), a village and station on the Flaminian Way, 9 miles from Rome It evidently derived its name from the redness of the tufo rocks, which is still conspicuous in the neighbourhood of Prima Porta.
The name is written “Ad Rubras” in the Tabula, while Martial calls the place simply “Rubrae;” and this form is found also in the Jerusalem Itinerary. (Martial, 4.64. 15
; Itin. Hier.
But the proper form of it seems to have been Saxa Rubra, which is used both by Livy and Cicero.
The formermentions it during the wars of the Romans with the Veientes, in connection with the operations on the Cremera (Liv. 2.49
); and Cicero notices it as a place in the immediate vicinity of Rome, where M. Antonius halted before entering the city. (Cic. Phil. 2.31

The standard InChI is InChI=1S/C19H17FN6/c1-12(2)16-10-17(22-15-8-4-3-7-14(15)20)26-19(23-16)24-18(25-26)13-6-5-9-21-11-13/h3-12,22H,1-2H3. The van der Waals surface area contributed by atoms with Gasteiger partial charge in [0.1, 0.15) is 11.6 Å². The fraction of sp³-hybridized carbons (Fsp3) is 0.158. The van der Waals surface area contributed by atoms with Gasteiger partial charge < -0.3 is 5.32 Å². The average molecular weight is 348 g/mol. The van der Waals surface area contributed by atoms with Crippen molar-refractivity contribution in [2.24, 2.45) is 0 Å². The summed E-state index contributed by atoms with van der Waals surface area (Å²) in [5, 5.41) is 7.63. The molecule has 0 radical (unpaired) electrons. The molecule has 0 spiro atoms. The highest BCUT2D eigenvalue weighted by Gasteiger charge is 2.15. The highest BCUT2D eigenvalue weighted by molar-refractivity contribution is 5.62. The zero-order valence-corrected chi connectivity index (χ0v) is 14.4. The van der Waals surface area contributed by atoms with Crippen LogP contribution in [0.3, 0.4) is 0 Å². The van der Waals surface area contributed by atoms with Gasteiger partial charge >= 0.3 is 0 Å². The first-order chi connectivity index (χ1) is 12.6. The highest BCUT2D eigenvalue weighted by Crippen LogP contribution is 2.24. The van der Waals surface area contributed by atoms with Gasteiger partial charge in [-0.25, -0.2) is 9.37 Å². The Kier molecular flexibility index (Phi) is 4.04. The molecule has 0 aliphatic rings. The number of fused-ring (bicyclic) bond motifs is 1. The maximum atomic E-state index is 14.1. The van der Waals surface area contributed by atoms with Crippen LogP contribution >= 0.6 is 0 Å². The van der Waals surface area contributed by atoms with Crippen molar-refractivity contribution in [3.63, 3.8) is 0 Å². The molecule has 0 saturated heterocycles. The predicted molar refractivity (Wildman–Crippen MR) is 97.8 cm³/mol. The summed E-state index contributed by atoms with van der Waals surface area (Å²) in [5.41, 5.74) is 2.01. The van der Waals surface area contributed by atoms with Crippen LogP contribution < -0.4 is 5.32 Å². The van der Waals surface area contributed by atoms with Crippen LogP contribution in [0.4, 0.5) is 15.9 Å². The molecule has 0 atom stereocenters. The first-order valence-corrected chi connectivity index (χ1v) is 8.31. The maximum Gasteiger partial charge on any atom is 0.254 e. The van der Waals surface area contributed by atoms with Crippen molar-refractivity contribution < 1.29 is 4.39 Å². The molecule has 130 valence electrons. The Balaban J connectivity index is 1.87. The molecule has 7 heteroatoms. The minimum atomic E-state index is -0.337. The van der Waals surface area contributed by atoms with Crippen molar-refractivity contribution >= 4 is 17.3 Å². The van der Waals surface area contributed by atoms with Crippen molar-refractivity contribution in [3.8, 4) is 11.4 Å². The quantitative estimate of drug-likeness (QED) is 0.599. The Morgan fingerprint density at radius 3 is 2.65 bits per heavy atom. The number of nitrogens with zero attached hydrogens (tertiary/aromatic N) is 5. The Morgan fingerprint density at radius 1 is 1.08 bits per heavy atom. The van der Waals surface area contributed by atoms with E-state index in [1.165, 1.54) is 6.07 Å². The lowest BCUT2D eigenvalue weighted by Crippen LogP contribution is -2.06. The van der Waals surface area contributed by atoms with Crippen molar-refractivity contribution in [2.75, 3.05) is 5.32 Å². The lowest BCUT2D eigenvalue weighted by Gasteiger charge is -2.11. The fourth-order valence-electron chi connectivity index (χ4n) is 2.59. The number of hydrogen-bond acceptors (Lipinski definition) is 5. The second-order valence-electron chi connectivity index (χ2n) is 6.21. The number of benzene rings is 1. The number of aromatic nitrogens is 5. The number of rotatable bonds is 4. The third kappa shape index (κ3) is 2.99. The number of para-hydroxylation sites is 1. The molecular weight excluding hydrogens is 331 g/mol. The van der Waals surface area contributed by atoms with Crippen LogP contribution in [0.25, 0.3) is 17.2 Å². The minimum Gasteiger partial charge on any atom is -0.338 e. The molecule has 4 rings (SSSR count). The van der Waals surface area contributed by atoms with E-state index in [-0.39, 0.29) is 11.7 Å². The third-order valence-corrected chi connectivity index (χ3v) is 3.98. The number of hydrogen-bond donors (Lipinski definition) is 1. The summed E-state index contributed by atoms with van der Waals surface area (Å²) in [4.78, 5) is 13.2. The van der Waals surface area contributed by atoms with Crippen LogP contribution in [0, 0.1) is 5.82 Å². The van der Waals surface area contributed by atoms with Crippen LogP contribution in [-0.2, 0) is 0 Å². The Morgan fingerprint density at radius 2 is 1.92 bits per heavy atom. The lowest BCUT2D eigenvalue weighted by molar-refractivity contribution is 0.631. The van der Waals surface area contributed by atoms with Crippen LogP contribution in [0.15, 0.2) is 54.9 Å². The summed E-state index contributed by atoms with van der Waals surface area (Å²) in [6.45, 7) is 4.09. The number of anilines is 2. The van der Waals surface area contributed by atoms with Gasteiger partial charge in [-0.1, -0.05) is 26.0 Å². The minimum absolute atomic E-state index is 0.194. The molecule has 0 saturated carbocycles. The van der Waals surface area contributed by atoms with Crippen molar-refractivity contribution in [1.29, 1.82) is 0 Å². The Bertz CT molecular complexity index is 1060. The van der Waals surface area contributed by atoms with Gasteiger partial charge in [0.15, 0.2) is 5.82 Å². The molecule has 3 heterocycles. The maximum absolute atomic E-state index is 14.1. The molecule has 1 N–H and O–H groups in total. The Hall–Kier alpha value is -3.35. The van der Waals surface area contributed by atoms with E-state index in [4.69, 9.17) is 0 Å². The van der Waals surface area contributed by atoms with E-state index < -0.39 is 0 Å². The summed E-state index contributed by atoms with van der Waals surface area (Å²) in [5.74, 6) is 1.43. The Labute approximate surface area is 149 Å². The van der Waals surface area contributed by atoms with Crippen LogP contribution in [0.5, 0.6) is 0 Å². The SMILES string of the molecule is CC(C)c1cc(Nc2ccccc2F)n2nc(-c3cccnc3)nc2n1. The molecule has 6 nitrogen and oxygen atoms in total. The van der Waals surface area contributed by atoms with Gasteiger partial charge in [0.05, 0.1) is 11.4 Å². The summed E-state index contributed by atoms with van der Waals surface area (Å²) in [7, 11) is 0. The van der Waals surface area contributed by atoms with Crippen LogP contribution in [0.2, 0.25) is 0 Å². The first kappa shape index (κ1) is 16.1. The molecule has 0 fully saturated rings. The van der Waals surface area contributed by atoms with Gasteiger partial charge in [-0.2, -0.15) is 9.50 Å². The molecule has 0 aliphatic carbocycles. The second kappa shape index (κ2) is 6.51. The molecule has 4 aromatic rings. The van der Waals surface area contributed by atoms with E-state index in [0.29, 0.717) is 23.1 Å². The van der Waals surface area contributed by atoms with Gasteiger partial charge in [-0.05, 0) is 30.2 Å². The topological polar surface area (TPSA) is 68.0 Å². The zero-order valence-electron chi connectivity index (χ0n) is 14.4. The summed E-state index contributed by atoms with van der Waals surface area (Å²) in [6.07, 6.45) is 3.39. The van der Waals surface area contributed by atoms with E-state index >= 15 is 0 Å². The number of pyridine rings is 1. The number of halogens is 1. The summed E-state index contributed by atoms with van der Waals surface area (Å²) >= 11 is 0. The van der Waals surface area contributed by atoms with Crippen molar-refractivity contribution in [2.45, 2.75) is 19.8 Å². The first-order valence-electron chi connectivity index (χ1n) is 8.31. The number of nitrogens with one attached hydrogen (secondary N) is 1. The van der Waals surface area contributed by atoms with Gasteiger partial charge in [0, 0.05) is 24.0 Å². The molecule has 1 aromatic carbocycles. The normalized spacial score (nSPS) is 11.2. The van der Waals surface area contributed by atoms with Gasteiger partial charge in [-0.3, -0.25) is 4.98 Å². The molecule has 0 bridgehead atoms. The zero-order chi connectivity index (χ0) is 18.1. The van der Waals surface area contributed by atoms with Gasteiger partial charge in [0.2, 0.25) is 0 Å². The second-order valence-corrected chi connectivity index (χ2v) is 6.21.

) It was there also that Antonius, the general of Vespasian, arrived on his march upon Rome, when he learnt the successes of the Vitellians and the death of Sabinus. (Tac. Hist. 3.79
At a much later period also (B.C. 32) it was the point to which Maxentius advanced to meet Constantine previous to the battle at the Milvian bridge. (Vict. Caes.
40.23.) We learn from Martial (l.c.
), that a village had grown up on the spot, as would naturally be the case with a station so immediately in the neighbourhood of the city.
On a hill on the right of the Via Flaminia, a little beyond Prima Porta,
are considerable ruins, which are believed to be those of the villa of Livia, known by the name of “Ad Gallinas,” which was [p. 2.926]
situated 9 miles from Rome, on the Via Flaminia. (Plin. Nat. 15.30. s. 40
; Suet. Galb.